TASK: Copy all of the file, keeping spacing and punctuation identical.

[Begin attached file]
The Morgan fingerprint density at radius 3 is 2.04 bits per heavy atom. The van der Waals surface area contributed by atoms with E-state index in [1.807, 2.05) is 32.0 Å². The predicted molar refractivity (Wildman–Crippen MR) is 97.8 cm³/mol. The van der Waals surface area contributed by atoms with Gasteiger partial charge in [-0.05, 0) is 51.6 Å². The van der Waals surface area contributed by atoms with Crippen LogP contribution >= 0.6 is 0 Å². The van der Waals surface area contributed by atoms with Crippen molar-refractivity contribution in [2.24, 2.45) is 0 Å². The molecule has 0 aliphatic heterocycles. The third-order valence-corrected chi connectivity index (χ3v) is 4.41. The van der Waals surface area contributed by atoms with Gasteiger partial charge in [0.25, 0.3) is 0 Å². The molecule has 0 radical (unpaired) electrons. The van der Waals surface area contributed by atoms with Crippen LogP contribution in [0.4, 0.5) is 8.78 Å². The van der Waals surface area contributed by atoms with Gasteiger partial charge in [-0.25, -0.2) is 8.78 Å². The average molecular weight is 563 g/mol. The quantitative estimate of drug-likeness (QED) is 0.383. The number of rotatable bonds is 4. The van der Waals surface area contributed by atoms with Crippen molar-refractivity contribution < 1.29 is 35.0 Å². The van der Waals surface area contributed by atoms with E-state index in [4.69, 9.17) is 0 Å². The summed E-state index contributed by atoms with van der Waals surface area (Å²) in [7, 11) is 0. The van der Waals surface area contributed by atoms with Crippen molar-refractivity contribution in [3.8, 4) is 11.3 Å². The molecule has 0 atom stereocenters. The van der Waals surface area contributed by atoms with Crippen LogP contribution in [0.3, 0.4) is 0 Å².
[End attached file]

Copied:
The Morgan fingerprint density at radius 3 is 2.04 bits per heavy atom. The van der Waals surface area contributed by atoms with E-state index in [1.807, 2.05) is 32.0 Å². The predicted molar refractivity (Wildman–Crippen MR) is 97.8 cm³/mol. The van der Waals surface area contributed by atoms with Gasteiger partial charge in [-0.05, 0) is 51.6 Å². The van der Waals surface area contributed by atoms with Crippen LogP contribution >= 0.6 is 0 Å². The van der Waals surface area contributed by atoms with Crippen molar-refractivity contribution in [2.24, 2.45) is 0 Å². The molecule has 0 aliphatic heterocycles. The third-order valence-corrected chi connectivity index (χ3v) is 4.41. The van der Waals surface area contributed by atoms with Gasteiger partial charge in [0.25, 0.3) is 0 Å². The molecule has 0 radical (unpaired) electrons. The van der Waals surface area contributed by atoms with Crippen LogP contribution in [0.4, 0.5) is 8.78 Å². The van der Waals surface area contributed by atoms with Gasteiger partial charge in [-0.25, -0.2) is 8.78 Å². The average molecular weight is 563 g/mol. The quantitative estimate of drug-likeness (QED) is 0.383. The number of rotatable bonds is 4. The van der Waals surface area contributed by atoms with Crippen molar-refractivity contribution < 1.29 is 35.0 Å². The van der Waals surface area contributed by atoms with E-state index in [4.69, 9.17) is 0 Å². The summed E-state index contributed by atoms with van der Waals surface area (Å²) in [7, 11) is 0. The van der Waals surface area contributed by atoms with Crippen molar-refractivity contribution in [3.8, 4) is 11.3 Å². The molecule has 0 atom stereocenters. The van der Waals surface area contributed by atoms with Crippen LogP contribution in [0.3, 0.4) is 0 Å².